We checked books out of the library. We played with dolls and sang fingerplays about babies. We went on a special Mommy and Me date to the bookstore and bought some books about new babies and big brothers. We watched a lot of Daniel Tiger's Neighborhood--particularly the episode about his new baby sister. We talked a lot as we played about the upcoming changes and how my toddler was feeling about it. He had one major concern and that was how nervous crying made him. We made, decorated and laminated a list of things we could do if/when the new baby would cry. The morning before I went into labor, my husband took my toddler on a special day trip to Maryland to get food for Pesach and I had a sudden nesting urge to set up our playroom again! Maybe all that shlepping up and down the stairs would help get a move on things... Well, good thing it was just a day trip and that our playroom was ready to go. That night my water broke and the next morning, we left for the hospital.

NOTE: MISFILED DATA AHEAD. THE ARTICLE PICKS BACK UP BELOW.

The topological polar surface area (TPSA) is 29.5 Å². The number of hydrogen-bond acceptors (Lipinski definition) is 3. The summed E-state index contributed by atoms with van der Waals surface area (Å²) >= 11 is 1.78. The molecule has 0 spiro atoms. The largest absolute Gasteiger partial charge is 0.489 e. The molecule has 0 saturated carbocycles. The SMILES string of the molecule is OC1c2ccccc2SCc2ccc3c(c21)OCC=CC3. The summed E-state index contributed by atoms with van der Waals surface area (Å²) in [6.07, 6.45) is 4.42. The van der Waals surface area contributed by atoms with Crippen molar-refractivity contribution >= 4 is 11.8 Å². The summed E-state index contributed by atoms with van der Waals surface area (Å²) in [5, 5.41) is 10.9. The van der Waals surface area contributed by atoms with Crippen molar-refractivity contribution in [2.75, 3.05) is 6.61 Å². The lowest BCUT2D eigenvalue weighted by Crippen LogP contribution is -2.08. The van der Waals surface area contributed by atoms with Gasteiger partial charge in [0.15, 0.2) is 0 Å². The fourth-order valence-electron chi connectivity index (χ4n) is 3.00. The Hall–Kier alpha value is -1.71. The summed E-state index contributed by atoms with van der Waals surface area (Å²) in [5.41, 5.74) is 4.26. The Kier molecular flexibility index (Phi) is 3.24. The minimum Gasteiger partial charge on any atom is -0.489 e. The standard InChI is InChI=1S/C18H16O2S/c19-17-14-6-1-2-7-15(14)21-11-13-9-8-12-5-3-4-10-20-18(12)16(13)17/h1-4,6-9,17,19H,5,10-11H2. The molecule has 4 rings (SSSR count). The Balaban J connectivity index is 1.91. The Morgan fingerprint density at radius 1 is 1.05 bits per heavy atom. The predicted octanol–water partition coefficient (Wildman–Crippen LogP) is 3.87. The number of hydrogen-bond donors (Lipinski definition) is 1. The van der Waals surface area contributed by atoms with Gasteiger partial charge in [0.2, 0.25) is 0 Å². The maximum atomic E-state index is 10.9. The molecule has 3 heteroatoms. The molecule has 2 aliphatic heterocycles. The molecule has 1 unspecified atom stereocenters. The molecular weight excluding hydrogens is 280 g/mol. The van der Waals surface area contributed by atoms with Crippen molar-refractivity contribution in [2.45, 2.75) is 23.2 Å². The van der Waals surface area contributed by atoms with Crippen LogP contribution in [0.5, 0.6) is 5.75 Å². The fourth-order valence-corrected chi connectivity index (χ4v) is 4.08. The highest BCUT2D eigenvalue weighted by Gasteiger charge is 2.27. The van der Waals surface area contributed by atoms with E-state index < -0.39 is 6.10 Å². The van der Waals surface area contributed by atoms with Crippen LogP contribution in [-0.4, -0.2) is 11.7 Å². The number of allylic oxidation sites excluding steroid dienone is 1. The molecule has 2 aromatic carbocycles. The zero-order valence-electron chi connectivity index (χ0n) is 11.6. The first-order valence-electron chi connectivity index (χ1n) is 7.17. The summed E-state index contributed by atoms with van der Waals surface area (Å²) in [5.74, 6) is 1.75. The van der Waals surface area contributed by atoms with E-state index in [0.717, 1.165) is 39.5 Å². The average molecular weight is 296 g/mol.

Our 10 Plagues Sensory Bottles have been a favorite Pesach material since I first made the set 2 years ago. This year, we purchased this great Kid Craft Passover Set for dramatic play.

My toddler LOVES reading back through this photo book we put together last year before Pesach. We acted out, photographed and told the story of our family preparing for Pesach in the style of his favorite Shabbos book Is It Shabbos Yet? by Ellen Emerman. He loves seeing symbols and traditions of Pesach in the photographs as well looking back on how much he has grown in the last year! I think it also feels extra special right now to have a book all about him now that he is sharing the stage with a baby brother!